Fatboy II Review

manufacturer: Rocktile date: 05/27/2015 category: Bass Guitars
Rocktile: Fatboy II
The Fatboy II is a cheap Chinese made J-Bass copy.
 Features: 3
 Sound: 5
 Action, Fit & Finish: 2
 Reliability & Durability: 8
 Overall Impression: 5
 Overall rating:
 5.8 
 Reviewer rating:
 4.6 
 Users rating:
 7 
 Votes:
 2 
 Views:
 757 
review (1) pictures (1) 1 comment vote for this gear:
overall: 4.6
Fatboy II Reviewed by: Unossofrus, on may 27, 2015
2 of 2 people found this review helpful

Price paid: £ 79

Purchased from: www.amazon.co.uk

Features: The Fatboy II is a cheap Chinese made J-Bass copy. It has the standard pick-up arrangement for a J-Bass (volume control for two pick-ups and a tone control). It has 21 frets on a maple neck with a rosewood fingerboard. I have no idea what the body is made of but its probably something really cheap. The body is finished in plain black gloss with a white 3 ply scratch plate and chrome effect metal hardware. It came with no extras or a gig bag but you can't expect everything when paying such a low price and getting free delivery too! It's about as basic as basses get. // 3

Sound: After owning an acoustic bass for 2 years, I decided it was time to upgrade to an electric (also so I can practice silently without driving my dad insane). Compared to that acoustic (Fortissimo AB-01, see my other review of that) it has a much better dynamic range of sounds and tones. However compared to other J-Basses it seems to lack something, cant figure out what, but it probably has something to do with the badly fitted and cheap pick-ups or the strings. For what I need it for the sound is adequate. // 5

Action, Fit & Finish: When the guitar arrived, literally EVERYTHING was incorrectly set up, other than the perfectly straight neck. The action was so low that the almost strings touched the frets, the intonation was wrong and the pick-ups were set to the lowest possible setting. Luckily, I learnt how to set up guitars from my uncle so this wasn't much of a problem. The frets were sanded but not well enough. After about 20 minutes of playing for the first time, I developed lots of tiny scratches across the side of my first finger from sliding up and down the neck. I've never had this problem before with any bass. The scratch plate, as it turns out, isn't a perfect match for a standard J-Bass. When I recently swapped it for a Fender scratch plate the holes were misaligned and I had to drill new ones and file new spaces for the shoddy pick-ups. The only thing I can compliment this guitar for is the very well crafted body and neck. // 2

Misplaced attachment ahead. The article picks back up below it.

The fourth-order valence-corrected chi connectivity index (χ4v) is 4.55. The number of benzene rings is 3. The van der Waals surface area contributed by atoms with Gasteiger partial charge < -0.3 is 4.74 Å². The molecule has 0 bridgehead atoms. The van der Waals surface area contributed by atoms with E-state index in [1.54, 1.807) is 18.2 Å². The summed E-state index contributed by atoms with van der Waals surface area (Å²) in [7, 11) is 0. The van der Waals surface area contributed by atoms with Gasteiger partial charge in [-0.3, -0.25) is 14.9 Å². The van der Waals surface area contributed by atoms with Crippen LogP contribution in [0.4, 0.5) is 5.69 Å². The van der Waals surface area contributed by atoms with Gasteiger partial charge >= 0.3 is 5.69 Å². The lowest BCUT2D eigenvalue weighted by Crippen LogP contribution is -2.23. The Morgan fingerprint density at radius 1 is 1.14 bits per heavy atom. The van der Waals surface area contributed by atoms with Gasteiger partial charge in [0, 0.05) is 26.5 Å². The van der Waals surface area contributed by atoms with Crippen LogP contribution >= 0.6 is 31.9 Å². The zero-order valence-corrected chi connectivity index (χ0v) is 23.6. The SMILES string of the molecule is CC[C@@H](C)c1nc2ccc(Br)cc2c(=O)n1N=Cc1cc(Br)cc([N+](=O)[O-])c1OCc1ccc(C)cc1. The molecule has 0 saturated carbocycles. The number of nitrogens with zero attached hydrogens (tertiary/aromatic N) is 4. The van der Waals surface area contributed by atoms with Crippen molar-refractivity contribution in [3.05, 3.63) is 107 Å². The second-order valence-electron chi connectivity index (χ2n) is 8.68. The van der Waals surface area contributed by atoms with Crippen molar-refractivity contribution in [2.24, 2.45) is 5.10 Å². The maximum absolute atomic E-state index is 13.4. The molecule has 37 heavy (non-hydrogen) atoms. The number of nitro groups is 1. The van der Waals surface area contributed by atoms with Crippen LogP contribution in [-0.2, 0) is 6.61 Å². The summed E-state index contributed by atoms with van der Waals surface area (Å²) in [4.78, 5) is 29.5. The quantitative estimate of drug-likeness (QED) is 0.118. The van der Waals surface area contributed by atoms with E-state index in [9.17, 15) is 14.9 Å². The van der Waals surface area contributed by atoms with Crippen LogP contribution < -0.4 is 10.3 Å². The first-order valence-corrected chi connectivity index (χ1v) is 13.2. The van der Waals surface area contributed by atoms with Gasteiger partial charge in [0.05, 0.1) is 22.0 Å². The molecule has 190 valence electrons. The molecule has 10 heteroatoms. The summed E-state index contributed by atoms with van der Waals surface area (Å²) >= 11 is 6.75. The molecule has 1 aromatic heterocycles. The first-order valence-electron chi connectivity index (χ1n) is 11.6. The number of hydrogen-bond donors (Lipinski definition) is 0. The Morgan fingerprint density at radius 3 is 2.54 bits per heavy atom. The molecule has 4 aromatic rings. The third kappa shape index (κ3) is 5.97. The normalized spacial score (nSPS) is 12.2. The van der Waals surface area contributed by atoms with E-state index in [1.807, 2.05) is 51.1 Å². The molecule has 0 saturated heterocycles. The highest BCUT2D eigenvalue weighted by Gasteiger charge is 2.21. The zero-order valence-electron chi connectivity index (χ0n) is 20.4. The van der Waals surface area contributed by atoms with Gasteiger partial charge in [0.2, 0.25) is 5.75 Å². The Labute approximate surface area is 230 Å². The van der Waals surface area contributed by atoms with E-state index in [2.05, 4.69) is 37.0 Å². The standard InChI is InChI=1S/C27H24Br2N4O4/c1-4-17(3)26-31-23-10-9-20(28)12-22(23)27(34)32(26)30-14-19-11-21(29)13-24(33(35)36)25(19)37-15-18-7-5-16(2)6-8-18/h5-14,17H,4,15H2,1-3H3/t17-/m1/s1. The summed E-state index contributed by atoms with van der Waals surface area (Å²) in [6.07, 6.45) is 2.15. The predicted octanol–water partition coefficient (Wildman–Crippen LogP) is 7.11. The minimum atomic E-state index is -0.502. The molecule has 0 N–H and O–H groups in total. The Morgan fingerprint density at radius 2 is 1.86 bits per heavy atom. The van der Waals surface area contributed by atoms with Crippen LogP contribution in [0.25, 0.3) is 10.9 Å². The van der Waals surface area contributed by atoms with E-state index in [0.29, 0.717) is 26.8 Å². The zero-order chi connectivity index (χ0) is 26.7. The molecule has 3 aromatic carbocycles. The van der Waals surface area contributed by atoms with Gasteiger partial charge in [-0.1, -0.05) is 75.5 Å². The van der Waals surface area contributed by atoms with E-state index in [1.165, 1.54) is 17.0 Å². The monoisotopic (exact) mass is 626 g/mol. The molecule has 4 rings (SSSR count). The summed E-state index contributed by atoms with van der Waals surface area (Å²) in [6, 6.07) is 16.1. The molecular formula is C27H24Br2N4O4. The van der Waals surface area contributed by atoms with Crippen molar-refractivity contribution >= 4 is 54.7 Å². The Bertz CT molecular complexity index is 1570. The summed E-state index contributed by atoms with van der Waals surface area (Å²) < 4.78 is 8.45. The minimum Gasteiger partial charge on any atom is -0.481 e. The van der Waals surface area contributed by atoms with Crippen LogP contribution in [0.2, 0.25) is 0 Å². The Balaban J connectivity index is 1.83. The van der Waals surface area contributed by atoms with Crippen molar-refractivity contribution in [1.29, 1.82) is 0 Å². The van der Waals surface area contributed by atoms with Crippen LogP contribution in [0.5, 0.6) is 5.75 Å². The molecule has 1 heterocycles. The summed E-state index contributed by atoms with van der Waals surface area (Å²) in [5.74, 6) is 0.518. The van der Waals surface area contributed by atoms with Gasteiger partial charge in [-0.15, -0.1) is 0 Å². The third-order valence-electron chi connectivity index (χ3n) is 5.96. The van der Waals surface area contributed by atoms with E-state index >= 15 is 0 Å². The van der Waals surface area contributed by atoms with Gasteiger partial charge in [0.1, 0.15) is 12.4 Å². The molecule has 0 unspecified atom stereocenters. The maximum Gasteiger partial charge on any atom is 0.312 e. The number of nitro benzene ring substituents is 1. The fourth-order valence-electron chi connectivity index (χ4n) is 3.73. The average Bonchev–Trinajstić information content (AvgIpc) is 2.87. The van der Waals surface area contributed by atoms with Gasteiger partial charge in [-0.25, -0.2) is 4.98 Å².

Reliability & Durability: Despite its many drawbacks, this bass is an absolute beast to play. I could literally "drop the bass" and not worry about damage. Everything about it is built to last. I would use it at a gig without a backup (but for any large event I would definitely buy a better one). The finish is very thick gloss, looks plain, but lasts. The tuning pegs seem pretty strong and don't slip. I cant comment on the strap buttons, I don't have a strap for the bass yet, but they are the same design as the ones on my 12 string acoustic so they should work very well. // 8

Overall Impression: This has to be the most average bass that ever existed and for an average musician like me, it's just about ideal. I bought the bass to upgrade to my own spec over time, that's why I bought it cheap. The jazz bass appeals to me because of the body shape and pick-up arrangement. I've had the bass for about 3 months and I'm missing my old acoustic, but with a bit of extra money and a bit more time, I could transform this bass into something better. If it were stolen or lost, I wouldn't waste my money on another. I'd rather have a battered, second hand Fender. At least that would sound good. // 5

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